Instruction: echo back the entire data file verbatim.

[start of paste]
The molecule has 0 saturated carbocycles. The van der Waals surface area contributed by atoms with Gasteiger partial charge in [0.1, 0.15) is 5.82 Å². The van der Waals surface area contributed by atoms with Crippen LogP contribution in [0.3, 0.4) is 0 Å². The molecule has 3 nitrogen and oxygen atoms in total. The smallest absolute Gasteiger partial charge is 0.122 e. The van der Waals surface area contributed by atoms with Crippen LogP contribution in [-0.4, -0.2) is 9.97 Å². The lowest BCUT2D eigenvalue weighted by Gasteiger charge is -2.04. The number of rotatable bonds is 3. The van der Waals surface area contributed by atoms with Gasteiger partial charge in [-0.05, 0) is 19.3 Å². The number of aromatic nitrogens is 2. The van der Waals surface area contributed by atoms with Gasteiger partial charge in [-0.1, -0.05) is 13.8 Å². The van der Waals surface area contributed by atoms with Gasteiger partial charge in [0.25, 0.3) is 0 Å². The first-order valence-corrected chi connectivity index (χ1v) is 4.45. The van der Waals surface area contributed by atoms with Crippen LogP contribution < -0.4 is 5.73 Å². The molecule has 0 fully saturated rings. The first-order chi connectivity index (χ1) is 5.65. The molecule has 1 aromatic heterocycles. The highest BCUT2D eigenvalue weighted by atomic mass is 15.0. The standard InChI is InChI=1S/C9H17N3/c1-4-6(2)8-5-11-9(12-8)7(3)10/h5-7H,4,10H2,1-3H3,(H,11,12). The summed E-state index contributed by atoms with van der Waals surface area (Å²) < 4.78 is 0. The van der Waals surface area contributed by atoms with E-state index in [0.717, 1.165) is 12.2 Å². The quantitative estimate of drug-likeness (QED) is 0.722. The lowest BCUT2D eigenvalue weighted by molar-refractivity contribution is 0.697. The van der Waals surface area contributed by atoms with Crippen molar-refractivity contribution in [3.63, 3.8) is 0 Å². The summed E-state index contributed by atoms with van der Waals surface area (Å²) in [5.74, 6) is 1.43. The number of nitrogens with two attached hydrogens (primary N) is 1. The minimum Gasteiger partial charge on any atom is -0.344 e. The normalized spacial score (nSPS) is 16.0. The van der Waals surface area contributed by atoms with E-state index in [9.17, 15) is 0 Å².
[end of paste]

The molecule has 0 saturated carbocycles. The van der Waals surface area contributed by atoms with Gasteiger partial charge in [0.1, 0.15) is 5.82 Å². The van der Waals surface area contributed by atoms with Crippen LogP contribution in [0.3, 0.4) is 0 Å². The molecule has 3 nitrogen and oxygen atoms in total. The smallest absolute Gasteiger partial charge is 0.122 e. The van der Waals surface area contributed by atoms with Crippen LogP contribution in [-0.4, -0.2) is 9.97 Å². The lowest BCUT2D eigenvalue weighted by Gasteiger charge is -2.04. The number of rotatable bonds is 3. The van der Waals surface area contributed by atoms with Gasteiger partial charge in [-0.05, 0) is 19.3 Å². The number of aromatic nitrogens is 2. The van der Waals surface area contributed by atoms with Gasteiger partial charge in [-0.1, -0.05) is 13.8 Å². The van der Waals surface area contributed by atoms with Gasteiger partial charge in [0.25, 0.3) is 0 Å². The first-order valence-corrected chi connectivity index (χ1v) is 4.45. The van der Waals surface area contributed by atoms with Crippen LogP contribution < -0.4 is 5.73 Å². The molecule has 0 fully saturated rings. The first-order chi connectivity index (χ1) is 5.65. The molecule has 1 aromatic heterocycles. The highest BCUT2D eigenvalue weighted by atomic mass is 15.0. The standard InChI is InChI=1S/C9H17N3/c1-4-6(2)8-5-11-9(12-8)7(3)10/h5-7H,4,10H2,1-3H3,(H,11,12). The summed E-state index contributed by atoms with van der Waals surface area (Å²) < 4.78 is 0. The van der Waals surface area contributed by atoms with E-state index in [0.717, 1.165) is 12.2 Å². The quantitative estimate of drug-likeness (QED) is 0.722. The lowest BCUT2D eigenvalue weighted by molar-refractivity contribution is 0.697. The van der Waals surface area contributed by atoms with Crippen molar-refractivity contribution in [3.63, 3.8) is 0 Å². The summed E-state index contributed by atoms with van der Waals surface area (Å²) in [5.74, 6) is 1.43. The number of nitrogens with two attached hydrogens (primary N) is 1. The minimum Gasteiger partial charge on any atom is -0.344 e. The normalized spacial score (nSPS) is 16.0. The van der Waals surface area contributed by atoms with E-state index in [9.17, 15) is 0 Å².